“I make no apologies for working to instill the warrior mindset. A gunfight is a fight with a gun.”
    – Thanks Yogi.

    I mean, I feel like I kind of get the gist of the kernal of the idea being put forth here. But then in my mind’s eye I see some hapless student getting berated for wanting to check his or her weapon’s status because “self-defense is not a game. It’s combat” and I have to roll my eyes.

    • IF YOU DON’T KNOW THE STATUS OF THE WEAPON THEN YOU DON”T KNOW THE STATUS OF THE WEAPON.

      IF YOU AREN’T SURE, GET SURE.

      Unless you loaded it, and have had it in your control at all times you are a complete and utter idiot for not validating the status of that weapon. PERIOD.

      If you assume all weapons are ready to fire, one of these days you are gonna be darn disappointed when you pull the trigger and it goes ‘click’.

      I know these guys are looking to make a name for themselves and a living and whatnot, but damn…

      • “There are times and places for a weapons check.”

        If you wear a firearm, and you always keep it ready to go, there should be no reason to ever wonder whether or not it’s loaded. It is.

        For people who tend to be forgetful (like me) I *personally* think it’s better to leave the weapon loaded at all times, and never have to wonder. If you don’t mess with it, unexpected things don’t happen.

        Take gun out of safe, strap it on. Done with gun, take it off, put in safe, repeat. No need to check for rounds or not.

        Someone hands you a gun? Check to make sure it’s unloaded. Out in the field hunting where the weapon is loaded/unloaded many times a day? Sure. But on a carry weapon, I don’t see why you’d unnecessarily manipulate it.

        • I keep my readily accessible weapons loaded. And I’m well aware of it.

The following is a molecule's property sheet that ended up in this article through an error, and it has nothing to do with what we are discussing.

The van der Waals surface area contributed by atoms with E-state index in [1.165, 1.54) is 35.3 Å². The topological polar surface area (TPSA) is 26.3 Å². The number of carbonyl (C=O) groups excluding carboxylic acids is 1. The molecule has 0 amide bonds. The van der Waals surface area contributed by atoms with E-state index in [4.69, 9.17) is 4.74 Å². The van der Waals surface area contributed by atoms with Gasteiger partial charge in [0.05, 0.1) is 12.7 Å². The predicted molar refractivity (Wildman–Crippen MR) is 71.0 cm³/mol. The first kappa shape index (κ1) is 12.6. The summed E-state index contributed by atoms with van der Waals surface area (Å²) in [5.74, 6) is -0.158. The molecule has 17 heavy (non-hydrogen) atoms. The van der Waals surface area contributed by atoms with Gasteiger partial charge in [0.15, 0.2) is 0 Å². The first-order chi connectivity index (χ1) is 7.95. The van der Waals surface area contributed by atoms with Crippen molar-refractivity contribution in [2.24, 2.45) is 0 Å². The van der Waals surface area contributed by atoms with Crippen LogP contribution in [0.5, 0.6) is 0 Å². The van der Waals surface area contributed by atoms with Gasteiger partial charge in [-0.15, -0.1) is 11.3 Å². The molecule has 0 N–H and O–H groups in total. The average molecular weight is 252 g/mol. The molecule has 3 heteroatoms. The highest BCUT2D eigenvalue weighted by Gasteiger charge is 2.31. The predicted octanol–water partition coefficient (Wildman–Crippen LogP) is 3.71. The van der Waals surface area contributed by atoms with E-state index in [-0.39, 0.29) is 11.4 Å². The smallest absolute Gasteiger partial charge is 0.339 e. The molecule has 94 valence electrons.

That said, I’m also well aware that being cock-sure of their status is a guarantee of eventual failure at a critical moment.

          YMMV. Best of luck.

        • “Take gun out of safe, strap it on. Done with gun, take it off, put in safe, repeat. No need to check for rounds or not.”

          Depends how many people have the combination, and who they are.

      • I think I’m mostly with you: I press check my EDC pistols when I put them on in the morning since at least while I’m showering they are out of my sight. It’s likely unnecessary, but as mentioned it’s habit, and I like to be sure.

        I think what the OP is saying is that in a live fire drill training class he is seeing students who have been training, or trained, in such a way that they aren’t used to having a loaded pistol in their holster, or aren’t used to it enough to be confident that the pistol THEY holstered, likely minutes ago, is loaded and ready to be fired when they draw it. If I’m right about yhe OPs meaning here, then I agree with him. Consider, if asked to put rounds on a target now with the pistol youre currently carrying, do you want to press check, or are you confident that it’s ready to point and fire?

        By the time I shuffle out the door for the day I know mine are ready, and wouldnt bother to check them either in a defensive situation or for a target drill anymore than I need to check to see if there are sparkplugs l in my car: I expect gunfire when I pull the trigger and for the car to start when I turn the key. I think that is what OP is after; students who show up at the line (and thus walk through life) with a weapon that is ready to fire, and which they are confident is ready to fire.